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Standardization, Deregulation, and School Administration Reform in Japan

  • Jun HirataEmail author
Chapter
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Part of the Studies in Educational Leadership book series (SIEL, volume 16)

Abstract

In Japan, decentralized and deregulated education reform began after World War II. The Course of Study (the national curriculum) was issued in 1947 as a guideline for teachers. Since around 1950, however, tension between the Western bloc and the Eastern bloc in the international society grew. This conflict was compared to the relationship between the Ministry of Education and teacher unions in the Japanese context of education. Furthermore, the interregional gaps in student performance increased. Influenced by these matters, the Ministry embarked upon standardization of educational content by claiming that the Course of Study had legal binding force over teachers in 1958. In the 1990s, educational content was deregulated and contents in the Course of Study decreased to implement yutori education. This deregulation was criticized because critics thought that it brought about the decline of student performance. Since around 2004, therefore, restandardization has been implemented by introducing the National Achievement Tests, increasing contents and instructional hours in the Course of Study, and so on. Especially since the late 1990s, policies strengthening principals’ leadership have been implemented. A series of reforms increases principals’ leadership and autonomy in relation to teachers by reducing teachers’ voice in school governance. On the other hand, substantive authority is not devolved to individual schools, and therefore, principals’ autonomy from Boards of Education and the Ministry is not sufficiently realized.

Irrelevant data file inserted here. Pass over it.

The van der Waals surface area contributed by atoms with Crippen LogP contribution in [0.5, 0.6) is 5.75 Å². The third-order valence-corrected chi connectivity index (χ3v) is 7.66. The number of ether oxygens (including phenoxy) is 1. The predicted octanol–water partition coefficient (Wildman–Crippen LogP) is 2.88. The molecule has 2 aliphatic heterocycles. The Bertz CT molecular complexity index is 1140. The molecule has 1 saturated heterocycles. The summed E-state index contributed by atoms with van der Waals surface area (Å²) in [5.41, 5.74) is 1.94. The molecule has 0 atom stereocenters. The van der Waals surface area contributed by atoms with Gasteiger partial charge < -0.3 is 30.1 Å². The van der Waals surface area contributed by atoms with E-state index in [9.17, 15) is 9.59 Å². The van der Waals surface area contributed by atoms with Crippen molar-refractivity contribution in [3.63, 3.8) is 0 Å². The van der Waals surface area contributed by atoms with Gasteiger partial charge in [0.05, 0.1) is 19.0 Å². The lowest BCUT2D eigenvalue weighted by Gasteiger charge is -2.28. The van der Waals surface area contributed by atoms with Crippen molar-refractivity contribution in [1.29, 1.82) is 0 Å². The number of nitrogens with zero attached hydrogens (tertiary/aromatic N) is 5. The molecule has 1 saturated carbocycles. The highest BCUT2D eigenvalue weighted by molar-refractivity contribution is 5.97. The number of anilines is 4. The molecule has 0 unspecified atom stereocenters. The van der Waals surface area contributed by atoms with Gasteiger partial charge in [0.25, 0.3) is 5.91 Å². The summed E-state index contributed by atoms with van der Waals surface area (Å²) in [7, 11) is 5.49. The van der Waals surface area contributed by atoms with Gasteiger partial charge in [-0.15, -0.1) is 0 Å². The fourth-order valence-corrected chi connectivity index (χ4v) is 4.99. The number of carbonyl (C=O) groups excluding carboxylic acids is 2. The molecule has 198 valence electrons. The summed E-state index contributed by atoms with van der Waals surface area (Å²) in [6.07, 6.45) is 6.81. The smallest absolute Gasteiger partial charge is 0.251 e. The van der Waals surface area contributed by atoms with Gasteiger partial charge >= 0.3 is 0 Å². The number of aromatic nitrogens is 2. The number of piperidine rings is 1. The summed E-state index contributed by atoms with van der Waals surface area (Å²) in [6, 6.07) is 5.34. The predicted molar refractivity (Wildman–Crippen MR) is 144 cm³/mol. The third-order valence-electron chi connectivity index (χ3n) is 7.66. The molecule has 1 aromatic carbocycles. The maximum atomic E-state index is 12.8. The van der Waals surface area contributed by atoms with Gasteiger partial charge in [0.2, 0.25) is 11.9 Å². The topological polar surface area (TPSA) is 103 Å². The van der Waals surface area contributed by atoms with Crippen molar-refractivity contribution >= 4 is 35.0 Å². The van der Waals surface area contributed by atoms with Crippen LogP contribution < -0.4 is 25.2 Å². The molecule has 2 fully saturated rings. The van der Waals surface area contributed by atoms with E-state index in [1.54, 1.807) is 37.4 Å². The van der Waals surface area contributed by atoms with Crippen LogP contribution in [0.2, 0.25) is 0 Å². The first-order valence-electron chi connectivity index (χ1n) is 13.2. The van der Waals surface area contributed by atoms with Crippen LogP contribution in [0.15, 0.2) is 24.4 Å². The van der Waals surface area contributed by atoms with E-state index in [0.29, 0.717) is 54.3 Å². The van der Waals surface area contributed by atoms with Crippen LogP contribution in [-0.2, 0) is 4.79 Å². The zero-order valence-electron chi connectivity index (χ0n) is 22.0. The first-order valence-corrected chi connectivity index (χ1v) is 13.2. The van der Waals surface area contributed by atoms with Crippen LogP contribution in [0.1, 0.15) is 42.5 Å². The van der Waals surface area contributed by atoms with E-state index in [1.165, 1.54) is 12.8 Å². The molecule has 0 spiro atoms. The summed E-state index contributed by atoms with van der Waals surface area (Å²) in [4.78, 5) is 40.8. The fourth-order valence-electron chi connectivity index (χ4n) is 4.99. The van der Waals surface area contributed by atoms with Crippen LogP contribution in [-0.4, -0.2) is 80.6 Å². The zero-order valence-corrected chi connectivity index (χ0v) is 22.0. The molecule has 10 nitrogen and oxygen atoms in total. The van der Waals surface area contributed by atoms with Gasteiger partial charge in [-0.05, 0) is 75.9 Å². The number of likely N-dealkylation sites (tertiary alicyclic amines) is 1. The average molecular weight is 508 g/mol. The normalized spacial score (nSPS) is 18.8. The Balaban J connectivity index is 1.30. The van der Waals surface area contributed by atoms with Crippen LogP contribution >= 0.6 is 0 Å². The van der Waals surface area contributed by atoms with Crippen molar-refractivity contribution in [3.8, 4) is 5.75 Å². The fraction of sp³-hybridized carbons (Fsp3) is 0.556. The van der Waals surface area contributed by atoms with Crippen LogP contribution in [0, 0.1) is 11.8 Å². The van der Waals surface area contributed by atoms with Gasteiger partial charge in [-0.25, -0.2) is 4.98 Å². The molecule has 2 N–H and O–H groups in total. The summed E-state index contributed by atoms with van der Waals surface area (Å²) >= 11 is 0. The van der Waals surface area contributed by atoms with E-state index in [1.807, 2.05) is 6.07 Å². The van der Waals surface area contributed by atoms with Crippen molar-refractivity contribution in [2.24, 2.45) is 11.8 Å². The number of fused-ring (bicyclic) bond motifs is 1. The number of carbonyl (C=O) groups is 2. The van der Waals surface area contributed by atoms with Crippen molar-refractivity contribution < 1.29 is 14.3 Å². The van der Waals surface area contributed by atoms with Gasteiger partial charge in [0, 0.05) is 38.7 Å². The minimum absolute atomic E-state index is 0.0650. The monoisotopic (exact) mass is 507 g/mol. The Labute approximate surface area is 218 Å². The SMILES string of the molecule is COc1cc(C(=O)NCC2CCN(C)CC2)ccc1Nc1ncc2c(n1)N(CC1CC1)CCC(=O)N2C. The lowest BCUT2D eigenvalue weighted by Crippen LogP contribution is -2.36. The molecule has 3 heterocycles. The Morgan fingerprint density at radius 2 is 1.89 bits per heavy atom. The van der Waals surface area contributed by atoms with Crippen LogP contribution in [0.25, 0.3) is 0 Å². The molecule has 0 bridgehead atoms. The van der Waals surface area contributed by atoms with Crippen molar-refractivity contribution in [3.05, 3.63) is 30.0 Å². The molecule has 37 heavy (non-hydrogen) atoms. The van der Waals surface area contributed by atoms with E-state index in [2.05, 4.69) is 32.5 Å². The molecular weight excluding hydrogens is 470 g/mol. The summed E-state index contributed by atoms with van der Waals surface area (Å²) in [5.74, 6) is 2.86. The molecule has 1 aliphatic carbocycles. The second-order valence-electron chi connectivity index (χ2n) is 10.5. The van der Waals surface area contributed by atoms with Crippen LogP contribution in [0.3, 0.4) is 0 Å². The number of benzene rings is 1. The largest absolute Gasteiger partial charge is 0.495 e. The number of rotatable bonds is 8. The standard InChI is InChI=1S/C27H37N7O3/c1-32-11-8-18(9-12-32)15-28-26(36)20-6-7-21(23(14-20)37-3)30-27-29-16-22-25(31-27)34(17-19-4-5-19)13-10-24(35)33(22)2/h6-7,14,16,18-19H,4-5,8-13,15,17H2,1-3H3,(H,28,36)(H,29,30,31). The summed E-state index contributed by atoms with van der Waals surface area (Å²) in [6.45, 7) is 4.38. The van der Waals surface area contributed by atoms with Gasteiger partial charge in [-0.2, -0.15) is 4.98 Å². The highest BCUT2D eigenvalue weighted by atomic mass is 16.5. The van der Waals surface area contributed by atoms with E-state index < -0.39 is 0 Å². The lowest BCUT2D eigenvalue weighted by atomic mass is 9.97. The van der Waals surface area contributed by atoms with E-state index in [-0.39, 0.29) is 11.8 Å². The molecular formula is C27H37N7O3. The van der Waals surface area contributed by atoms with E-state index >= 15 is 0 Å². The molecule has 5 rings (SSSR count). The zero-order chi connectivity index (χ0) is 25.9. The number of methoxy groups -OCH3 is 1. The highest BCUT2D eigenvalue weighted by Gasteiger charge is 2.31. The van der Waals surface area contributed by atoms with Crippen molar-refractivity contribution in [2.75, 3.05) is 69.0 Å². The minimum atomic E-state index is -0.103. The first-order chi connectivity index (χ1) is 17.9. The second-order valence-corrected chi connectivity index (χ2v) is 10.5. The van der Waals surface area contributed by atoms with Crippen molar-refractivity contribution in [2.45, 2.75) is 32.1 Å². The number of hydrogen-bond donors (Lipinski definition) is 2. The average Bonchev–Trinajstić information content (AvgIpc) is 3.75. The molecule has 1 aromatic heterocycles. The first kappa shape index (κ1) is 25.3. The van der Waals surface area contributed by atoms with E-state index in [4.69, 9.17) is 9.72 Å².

Keywords

Junior High School Education Reform Community School Liberal Democratic Party Educational Content 
These keywords were added by machine and not by the authors. This process is experimental and the keywords may be updated as the learning algorithm improves.

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Copyright information

© Springer Science+Business Media B.V. 2012

Authors and Affiliations

  1. 1.Hirosaki UniversityAomoriJapan

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